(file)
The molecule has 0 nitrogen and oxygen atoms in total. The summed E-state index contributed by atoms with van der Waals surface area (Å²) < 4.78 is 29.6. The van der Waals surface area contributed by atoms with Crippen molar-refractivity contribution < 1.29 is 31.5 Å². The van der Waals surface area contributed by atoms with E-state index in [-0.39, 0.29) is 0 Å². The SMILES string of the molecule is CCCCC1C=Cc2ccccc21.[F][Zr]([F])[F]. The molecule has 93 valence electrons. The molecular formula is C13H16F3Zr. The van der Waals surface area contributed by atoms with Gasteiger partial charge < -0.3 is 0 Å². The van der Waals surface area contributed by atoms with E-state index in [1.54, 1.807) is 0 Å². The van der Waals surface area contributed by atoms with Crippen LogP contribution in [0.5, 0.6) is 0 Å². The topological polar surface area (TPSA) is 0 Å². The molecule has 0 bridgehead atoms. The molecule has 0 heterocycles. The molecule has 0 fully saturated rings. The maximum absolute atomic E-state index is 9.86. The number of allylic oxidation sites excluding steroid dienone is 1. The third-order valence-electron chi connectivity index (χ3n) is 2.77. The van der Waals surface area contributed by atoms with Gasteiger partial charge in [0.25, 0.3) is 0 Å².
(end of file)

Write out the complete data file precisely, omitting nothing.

The molecule has 0 nitrogen and oxygen atoms in total. The summed E-state index contributed by atoms with van der Waals surface area (Å²) < 4.78 is 29.6. The van der Waals surface area contributed by atoms with Crippen molar-refractivity contribution < 1.29 is 31.5 Å². The van der Waals surface area contributed by atoms with E-state index in [-0.39, 0.29) is 0 Å². The SMILES string of the molecule is CCCCC1C=Cc2ccccc21.[F][Zr]([F])[F]. The molecule has 93 valence electrons. The molecular formula is C13H16F3Zr. The van der Waals surface area contributed by atoms with Gasteiger partial charge < -0.3 is 0 Å². The van der Waals surface area contributed by atoms with E-state index in [1.54, 1.807) is 0 Å². The van der Waals surface area contributed by atoms with Crippen LogP contribution in [0.5, 0.6) is 0 Å². The topological polar surface area (TPSA) is 0 Å². The molecule has 0 bridgehead atoms. The molecule has 0 heterocycles. The molecule has 0 fully saturated rings. The maximum absolute atomic E-state index is 9.86. The number of allylic oxidation sites excluding steroid dienone is 1. The third-order valence-electron chi connectivity index (χ3n) is 2.77. The van der Waals surface area contributed by atoms with Gasteiger partial charge in [0.25, 0.3) is 0 Å².